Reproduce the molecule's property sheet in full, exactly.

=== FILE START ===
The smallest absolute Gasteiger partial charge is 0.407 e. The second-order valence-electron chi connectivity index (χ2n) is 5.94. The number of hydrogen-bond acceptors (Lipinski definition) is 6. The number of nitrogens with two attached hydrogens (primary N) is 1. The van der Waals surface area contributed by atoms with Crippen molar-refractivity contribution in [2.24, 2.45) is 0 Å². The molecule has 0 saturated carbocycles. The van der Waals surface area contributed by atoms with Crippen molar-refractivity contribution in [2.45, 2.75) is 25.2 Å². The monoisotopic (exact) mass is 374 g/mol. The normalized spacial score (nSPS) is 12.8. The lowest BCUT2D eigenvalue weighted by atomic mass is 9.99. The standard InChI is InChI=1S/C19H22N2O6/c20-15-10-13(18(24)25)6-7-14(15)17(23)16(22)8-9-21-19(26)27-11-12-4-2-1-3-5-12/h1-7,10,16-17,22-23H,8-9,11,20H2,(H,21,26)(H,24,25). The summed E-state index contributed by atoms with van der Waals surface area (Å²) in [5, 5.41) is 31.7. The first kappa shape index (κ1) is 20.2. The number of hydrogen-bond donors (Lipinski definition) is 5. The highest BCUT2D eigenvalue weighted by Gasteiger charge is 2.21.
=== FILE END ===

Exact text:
The smallest absolute Gasteiger partial charge is 0.407 e. The second-order valence-electron chi connectivity index (χ2n) is 5.94. The number of hydrogen-bond acceptors (Lipinski definition) is 6. The number of nitrogens with two attached hydrogens (primary N) is 1. The van der Waals surface area contributed by atoms with Crippen molar-refractivity contribution in [2.24, 2.45) is 0 Å². The molecule has 0 saturated carbocycles. The van der Waals surface area contributed by atoms with Crippen molar-refractivity contribution in [2.45, 2.75) is 25.2 Å². The monoisotopic (exact) mass is 374 g/mol. The normalized spacial score (nSPS) is 12.8. The lowest BCUT2D eigenvalue weighted by atomic mass is 9.99. The standard InChI is InChI=1S/C19H22N2O6/c20-15-10-13(18(24)25)6-7-14(15)17(23)16(22)8-9-21-19(26)27-11-12-4-2-1-3-5-12/h1-7,10,16-17,22-23H,8-9,11,20H2,(H,21,26)(H,24,25). The summed E-state index contributed by atoms with van der Waals surface area (Å²) in [5, 5.41) is 31.7. The first kappa shape index (κ1) is 20.2. The number of hydrogen-bond donors (Lipinski definition) is 5. The highest BCUT2D eigenvalue weighted by Gasteiger charge is 2.21.